Ritchie on Quindell and short selling

As the FT says, this very obviously raises concerns about the effectiveness of new European rules aimed at forcing disclosure of those who are shorting markets.

But the reality is that what this really proves is exactly why we need publicly accessible registers of the beneficial ownership of all companies around the world, including in the Cayman Islands, who are holding out against them. This activity distorted markets. It undermined fair competition. The outcome is widely considered by many to be harmful. And none of it would have been possible if there had been an open and level playing field on which all operated, including basic data on who was undertaking trades, which is the pre-requisite of fair competition.

Harmful? Investors prick an investment bubble? An over-hyped and highly likely to go bust very soon bubble? This is harmful, distorts markets? Undermines fair competition?


It’s almost as if Robert Shiller didn’t get his Nobel for in part pointing out that it’s the very ability to bet short that helps to prick investment bubbles, isn’t it?

Is there any beginning to this man’s knowledge of economics?

15 thoughts on “Ritchie on Quindell and short selling”

  1. I don’t understand why Murphy doesn’t post full details of his household expenditure online. Seriously, I would, if I were he. Transparency, surely?

  2. Although it has to be said, in Ritchie’s defence, that he is entirely correct that operating in a world-wide market (buyers, sellers and trading opportunities) will generally undermine any attempts by the EU to impose some form of statist idiocy on that market.

    Unfortunately for the world, the LHTD’s solution to the fundamental issue that he recognises in this otherwise drivel is to impose statist idiocy worldwide.

  3. I’m not sure a register of beneficial shareholders would identify holders of short positions in a company. I’m pretty certain however that knowing who was shorting the stock wouldn’t have stopped the shorting of the stock. Gotham were pretty explicit in stating that as well as publishing a research piece on the company, that they might also be involved in taking short positions against the company.

    As with most things he doesn’t understand. Murph just wants the names of the opportunists and counter revolutionary infiltraitors so he can encourage the faithful to launch their next purge.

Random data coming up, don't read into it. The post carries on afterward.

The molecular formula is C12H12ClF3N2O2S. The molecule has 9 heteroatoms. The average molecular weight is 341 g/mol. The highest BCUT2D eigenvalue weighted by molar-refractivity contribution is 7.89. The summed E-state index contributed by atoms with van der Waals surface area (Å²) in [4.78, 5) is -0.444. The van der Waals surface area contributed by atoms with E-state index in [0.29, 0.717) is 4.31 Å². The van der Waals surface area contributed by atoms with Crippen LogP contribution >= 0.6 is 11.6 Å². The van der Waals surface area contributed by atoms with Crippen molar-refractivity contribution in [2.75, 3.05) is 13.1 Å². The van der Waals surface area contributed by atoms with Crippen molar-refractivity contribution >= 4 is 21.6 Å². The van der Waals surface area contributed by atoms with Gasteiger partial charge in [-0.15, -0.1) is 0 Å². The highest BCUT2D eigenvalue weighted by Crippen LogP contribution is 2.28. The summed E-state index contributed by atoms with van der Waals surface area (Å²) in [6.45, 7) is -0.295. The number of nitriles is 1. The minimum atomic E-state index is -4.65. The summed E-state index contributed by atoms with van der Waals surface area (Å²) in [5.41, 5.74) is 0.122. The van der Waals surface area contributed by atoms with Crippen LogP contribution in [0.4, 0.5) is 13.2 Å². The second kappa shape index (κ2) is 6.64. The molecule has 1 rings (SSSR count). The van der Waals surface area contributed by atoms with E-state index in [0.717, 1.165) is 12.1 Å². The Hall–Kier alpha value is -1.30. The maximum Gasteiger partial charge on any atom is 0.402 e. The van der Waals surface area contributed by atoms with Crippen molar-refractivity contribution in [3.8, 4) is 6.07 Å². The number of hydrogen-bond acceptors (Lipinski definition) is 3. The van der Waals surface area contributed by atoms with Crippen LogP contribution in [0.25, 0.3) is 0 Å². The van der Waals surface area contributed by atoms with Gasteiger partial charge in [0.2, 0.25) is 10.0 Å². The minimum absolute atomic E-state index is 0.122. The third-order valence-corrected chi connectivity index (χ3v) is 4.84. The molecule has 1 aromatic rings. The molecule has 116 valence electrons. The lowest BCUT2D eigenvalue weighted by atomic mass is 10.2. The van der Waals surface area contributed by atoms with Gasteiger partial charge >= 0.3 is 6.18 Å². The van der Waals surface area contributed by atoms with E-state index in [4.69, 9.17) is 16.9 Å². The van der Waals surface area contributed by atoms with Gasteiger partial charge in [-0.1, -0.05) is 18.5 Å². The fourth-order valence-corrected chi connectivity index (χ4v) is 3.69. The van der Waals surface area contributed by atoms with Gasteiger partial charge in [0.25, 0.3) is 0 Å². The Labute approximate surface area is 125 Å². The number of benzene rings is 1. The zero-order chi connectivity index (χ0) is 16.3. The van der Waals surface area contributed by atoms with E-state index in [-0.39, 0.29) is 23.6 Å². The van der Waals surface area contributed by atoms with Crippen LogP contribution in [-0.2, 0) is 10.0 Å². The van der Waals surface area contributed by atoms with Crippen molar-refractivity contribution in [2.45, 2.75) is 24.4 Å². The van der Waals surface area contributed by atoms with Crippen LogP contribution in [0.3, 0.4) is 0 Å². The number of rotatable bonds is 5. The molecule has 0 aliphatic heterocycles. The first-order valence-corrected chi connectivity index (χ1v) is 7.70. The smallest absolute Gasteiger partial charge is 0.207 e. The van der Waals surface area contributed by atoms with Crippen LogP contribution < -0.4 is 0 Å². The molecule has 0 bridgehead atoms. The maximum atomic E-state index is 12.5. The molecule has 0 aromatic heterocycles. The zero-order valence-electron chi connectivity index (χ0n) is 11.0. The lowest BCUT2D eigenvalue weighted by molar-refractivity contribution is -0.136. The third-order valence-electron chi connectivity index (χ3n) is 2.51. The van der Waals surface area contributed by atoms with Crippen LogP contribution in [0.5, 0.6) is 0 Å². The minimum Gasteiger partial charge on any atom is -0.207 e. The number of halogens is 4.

4. Aside from the signals short sellers provide, or the fact one should be free to sell as well as buy, short sellers provide an invaluable market service.

    When the proverbial hits the fan and markets crash, it is the short sellers that become the buyers. Without them covering the shorts, prices could fall straight to zero leaving investors no chance to get out with any value.

  5. ‘Why shouldn’t the same disclosure apply to short as long positions?’

    Seriously ? You want people who own no beneficial interest in a company to report that they own nothing ?

  6. Also, I think they probably are the same, aren’t they? you only have to report longs over 3% (or am I out of date here?)

  7. So they do have to disclose, just not to Ritchie and his chums. Seems reasonable, the FCA knows what’s going on in case its of dubious intent and the short seller doesn’t have to disclose publicly because they don’t control the votes.

  8. The reporting conditions for longs and shorts vary according to jurisdiction but frequently are weaker for shorts, which is fundamentally wrong.

  9. Bloke in Germany in Hong Kong

    It is fundamentally wrong. The long disclosure rules are to prevent Porsche doing Volkswagen to the hedge funds. Lack of short disclosure rules means hedgies can do Porsche up the Volkswagen and don’t have to tell anybody.

    So do markets function efficiently with asymmetric information, or is that asymmetric information used by financial whizzes to enrich themselves by that half-cent a share they can manipulate the price by in collusion with their competitors? Before anyone says it’s implausible they’ve just been caught doing it with currency, possibly the most transparent financial market out there.

    C’mon fellow neoliberal capitalist bastards, we want efficient markets, not those that play into the hands of a select and already very rich cabal, don’t we?

  10. Bloke in Germany in Hong Kong


    Shortie doesn’t and won’t control the votes, his future customer will. So why should that not be disclosed? That some other entity, X, will control a disclosable share at some future date?

    How about we make that kind of information disclosable? After all, it’s the same information that the hedgies whinged (and demanded changes to the rules of the game they just lost) about Porsche legally not disclosing?

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